Sebastian Coe, left, and Rune Andersen have announced a new pathway for the reintegration of the Russian Athletics Federation ©Getty Images

Russia appears to have no chance of its International Association of Athletics Federations (IAAF) suspension being lifted until November, it has been announced today.

This is because the Russian Athletics Federation's (RusAF) suspension will not be lifted until the Russian Anti-Doping Agency (RUSADA) is declared compliant by the World Anti-Doping Agency (WADA).

Under the current timetable, this will happen on a provisional basis in May and on a full basis in November.

This means Russians would only be able to compete as neutral athletes at August's IAAF World Championships in London.

Thirty-five Russians have so far applied to participate under a neutral flag.

To facilitate this process, more than 60 Russians are now part of the IAAF's International Registered Testing Pool.

Blanket approval has, however, been given to all under-15 Russian athletes to compete in international competitions, such as the European Youth Olympic Festival, which will be held in Györ, Hungary from July 22 to 30.

IAAF Task Force head Rune Andersen also said that Russia must either "convincingly rebut" or "acknowledge and properly address" evidence in the McLaren Report claiming that the Russian Sports Ministry and security services were complicit in a doping regime.

Vitaly Mutko, the former Sports Minister who is now Deputy Prime Minister of Russia, was particularly singled out for his "negative and unhelpful" public denials and attempts to pin the blame on a Western political conspiracy.

Russian Deputy Prime Minister Vitaly Mutko was singled out for his
Russian Deputy Prime Minister Vitaly Mutko was singled out for his "unhelpful comments" by the IAAF ©Getty Images

insidethegames understands that he has admitted privately that they are struggling to deal with problems inherited from the Soviet Union before speaking differently in public.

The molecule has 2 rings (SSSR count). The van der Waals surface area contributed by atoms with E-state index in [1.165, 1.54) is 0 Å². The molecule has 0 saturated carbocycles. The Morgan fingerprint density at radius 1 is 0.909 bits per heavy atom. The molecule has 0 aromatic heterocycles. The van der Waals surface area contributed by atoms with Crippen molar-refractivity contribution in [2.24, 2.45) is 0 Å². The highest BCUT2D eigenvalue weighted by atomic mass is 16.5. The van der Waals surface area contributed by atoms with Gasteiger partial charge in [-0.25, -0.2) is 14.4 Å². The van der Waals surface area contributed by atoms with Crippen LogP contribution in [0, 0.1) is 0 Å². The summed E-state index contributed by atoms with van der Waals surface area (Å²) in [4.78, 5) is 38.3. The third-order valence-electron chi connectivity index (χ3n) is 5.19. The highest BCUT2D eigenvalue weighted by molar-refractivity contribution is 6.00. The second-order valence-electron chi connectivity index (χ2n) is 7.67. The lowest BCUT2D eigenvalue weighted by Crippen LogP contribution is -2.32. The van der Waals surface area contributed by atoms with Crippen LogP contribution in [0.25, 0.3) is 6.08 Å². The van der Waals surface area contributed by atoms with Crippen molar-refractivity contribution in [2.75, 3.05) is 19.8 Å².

His successor as Sports Minister, Pavel Kolobkov, is also thought to be developing the same tendency.

This was one of several "negative developments" pointed out in Russia since the IAAF suspension was first imposed in 2015.

RusAF also continues to face "practical and legal difficulties in enforcing provisional doping bans".

There also continues to be "very limited testing of Russian track and field athletes at the national level" as well as "troubling incidents" where testing is taking place.

To be reinstated, RusAF must "explain why in the past it has been unable to and how in the future it will be able to enforce all suspensions imposed on athletes and athlete support personnel under its jurisdiction in an effective and timely fashion".

They must also take "demonstrable objective and practical steps to cultivate the clean sport movement".

"Our priority is to return clean athletes to competition but we must all have confidence in the process," said IAAF President Sebastian Coe. 

"Clean Russian athletes have been badly let down by their national system. 

"We must ensure they are protected and that those safeguards give confidence to the rest of the world that there is a level playing field of competition when Russians return."